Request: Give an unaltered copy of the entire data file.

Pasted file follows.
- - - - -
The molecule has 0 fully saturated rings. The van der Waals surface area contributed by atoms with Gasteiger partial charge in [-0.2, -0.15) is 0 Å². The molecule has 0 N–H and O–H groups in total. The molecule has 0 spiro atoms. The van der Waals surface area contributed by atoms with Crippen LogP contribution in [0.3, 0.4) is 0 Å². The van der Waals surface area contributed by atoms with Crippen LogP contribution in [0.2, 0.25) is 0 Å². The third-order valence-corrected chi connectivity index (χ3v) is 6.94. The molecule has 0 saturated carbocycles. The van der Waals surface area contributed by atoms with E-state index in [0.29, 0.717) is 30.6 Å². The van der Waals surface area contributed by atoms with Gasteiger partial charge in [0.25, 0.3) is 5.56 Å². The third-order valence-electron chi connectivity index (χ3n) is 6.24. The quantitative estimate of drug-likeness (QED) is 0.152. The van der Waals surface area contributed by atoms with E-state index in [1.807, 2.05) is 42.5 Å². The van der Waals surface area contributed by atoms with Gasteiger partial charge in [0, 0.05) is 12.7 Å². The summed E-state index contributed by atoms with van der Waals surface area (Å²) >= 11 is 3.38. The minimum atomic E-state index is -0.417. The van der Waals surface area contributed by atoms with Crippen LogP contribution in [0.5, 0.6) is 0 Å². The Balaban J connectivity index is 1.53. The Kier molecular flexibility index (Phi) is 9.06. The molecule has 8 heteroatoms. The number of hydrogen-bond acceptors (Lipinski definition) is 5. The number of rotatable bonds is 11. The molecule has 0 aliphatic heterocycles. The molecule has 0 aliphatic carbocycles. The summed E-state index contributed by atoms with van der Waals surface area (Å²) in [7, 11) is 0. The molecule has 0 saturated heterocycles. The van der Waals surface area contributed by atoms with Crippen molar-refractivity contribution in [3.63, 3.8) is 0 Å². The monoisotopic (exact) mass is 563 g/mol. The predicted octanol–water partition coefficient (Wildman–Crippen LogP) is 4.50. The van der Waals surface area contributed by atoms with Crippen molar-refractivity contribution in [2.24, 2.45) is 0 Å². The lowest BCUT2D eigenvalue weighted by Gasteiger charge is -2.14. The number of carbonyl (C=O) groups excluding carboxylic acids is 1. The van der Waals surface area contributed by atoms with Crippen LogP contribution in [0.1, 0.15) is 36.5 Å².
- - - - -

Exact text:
The molecule has 0 fully saturated rings. The van der Waals surface area contributed by atoms with Gasteiger partial charge in [-0.2, -0.15) is 0 Å². The molecule has 0 N–H and O–H groups in total. The molecule has 0 spiro atoms. The van der Waals surface area contributed by atoms with Crippen LogP contribution in [0.3, 0.4) is 0 Å². The van der Waals surface area contributed by atoms with Crippen LogP contribution in [0.2, 0.25) is 0 Å². The third-order valence-corrected chi connectivity index (χ3v) is 6.94. The molecule has 0 saturated carbocycles. The van der Waals surface area contributed by atoms with E-state index in [0.29, 0.717) is 30.6 Å². The van der Waals surface area contributed by atoms with Gasteiger partial charge in [0.25, 0.3) is 5.56 Å². The third-order valence-electron chi connectivity index (χ3n) is 6.24. The quantitative estimate of drug-likeness (QED) is 0.152. The van der Waals surface area contributed by atoms with E-state index in [1.807, 2.05) is 42.5 Å². The van der Waals surface area contributed by atoms with Gasteiger partial charge in [0, 0.05) is 12.7 Å². The summed E-state index contributed by atoms with van der Waals surface area (Å²) >= 11 is 3.38. The minimum atomic E-state index is -0.417. The van der Waals surface area contributed by atoms with Crippen LogP contribution in [0.5, 0.6) is 0 Å². The Balaban J connectivity index is 1.53. The Kier molecular flexibility index (Phi) is 9.06. The molecule has 8 heteroatoms. The number of hydrogen-bond acceptors (Lipinski definition) is 5. The number of rotatable bonds is 11. The molecule has 0 aliphatic heterocycles. The molecule has 0 aliphatic carbocycles. The summed E-state index contributed by atoms with van der Waals surface area (Å²) in [7, 11) is 0. The molecule has 0 saturated heterocycles. The van der Waals surface area contributed by atoms with Crippen molar-refractivity contribution in [3.63, 3.8) is 0 Å². The monoisotopic (exact) mass is 563 g/mol. The predicted octanol–water partition coefficient (Wildman–Crippen LogP) is 4.50. The van der Waals surface area contributed by atoms with Crippen molar-refractivity contribution in [2.24, 2.45) is 0 Å². The lowest BCUT2D eigenvalue weighted by Gasteiger charge is -2.14. The number of carbonyl (C=O) groups excluding carboxylic acids is 1. The van der Waals surface area contributed by atoms with Crippen LogP contribution in [0.1, 0.15) is 36.5 Å².